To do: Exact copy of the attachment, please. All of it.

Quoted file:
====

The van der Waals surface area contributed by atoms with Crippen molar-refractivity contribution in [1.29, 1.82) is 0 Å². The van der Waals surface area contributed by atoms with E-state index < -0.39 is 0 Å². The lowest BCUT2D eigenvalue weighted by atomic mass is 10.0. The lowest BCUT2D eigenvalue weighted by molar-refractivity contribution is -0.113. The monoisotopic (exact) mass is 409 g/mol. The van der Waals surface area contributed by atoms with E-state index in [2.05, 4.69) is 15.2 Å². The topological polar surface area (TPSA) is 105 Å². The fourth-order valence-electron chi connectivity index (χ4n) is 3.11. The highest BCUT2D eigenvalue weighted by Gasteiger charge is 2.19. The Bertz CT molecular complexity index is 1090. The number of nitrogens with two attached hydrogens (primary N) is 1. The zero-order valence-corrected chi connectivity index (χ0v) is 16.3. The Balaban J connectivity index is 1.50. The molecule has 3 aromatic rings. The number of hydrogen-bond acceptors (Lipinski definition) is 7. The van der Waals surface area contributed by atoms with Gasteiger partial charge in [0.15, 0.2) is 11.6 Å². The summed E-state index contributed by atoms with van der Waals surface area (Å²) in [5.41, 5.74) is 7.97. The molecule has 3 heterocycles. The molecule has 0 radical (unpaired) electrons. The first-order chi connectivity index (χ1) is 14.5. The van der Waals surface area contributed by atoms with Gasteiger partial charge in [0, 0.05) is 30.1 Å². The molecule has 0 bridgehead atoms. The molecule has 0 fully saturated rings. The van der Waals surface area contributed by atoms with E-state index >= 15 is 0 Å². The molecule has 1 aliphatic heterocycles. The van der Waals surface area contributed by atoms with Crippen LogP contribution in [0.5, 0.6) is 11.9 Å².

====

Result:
The van der Waals surface area contributed by atoms with Crippen molar-refractivity contribution in [1.29, 1.82) is 0 Å². The van der Waals surface area contributed by atoms with E-state index < -0.39 is 0 Å². The lowest BCUT2D eigenvalue weighted by atomic mass is 10.0. The lowest BCUT2D eigenvalue weighted by molar-refractivity contribution is -0.113. The monoisotopic (exact) mass is 409 g/mol. The van der Waals surface area contributed by atoms with E-state index in [2.05, 4.69) is 15.2 Å². The topological polar surface area (TPSA) is 105 Å². The fourth-order valence-electron chi connectivity index (χ4n) is 3.11. The highest BCUT2D eigenvalue weighted by Gasteiger charge is 2.19. The Bertz CT molecular complexity index is 1090. The number of nitrogens with two attached hydrogens (primary N) is 1. The zero-order valence-corrected chi connectivity index (χ0v) is 16.3. The Balaban J connectivity index is 1.50. The molecule has 3 aromatic rings. The number of hydrogen-bond acceptors (Lipinski definition) is 7. The van der Waals surface area contributed by atoms with Gasteiger partial charge in [0.15, 0.2) is 11.6 Å². The summed E-state index contributed by atoms with van der Waals surface area (Å²) in [5.41, 5.74) is 7.97. The molecule has 3 heterocycles. The molecule has 0 radical (unpaired) electrons. The first-order chi connectivity index (χ1) is 14.5. The van der Waals surface area contributed by atoms with Gasteiger partial charge in [0, 0.05) is 30.1 Å². The molecule has 0 bridgehead atoms. The molecule has 0 fully saturated rings. The van der Waals surface area contributed by atoms with E-state index >= 15 is 0 Å². The molecule has 1 aliphatic heterocycles. The van der Waals surface area contributed by atoms with Crippen LogP contribution in [0.5, 0.6) is 11.9 Å².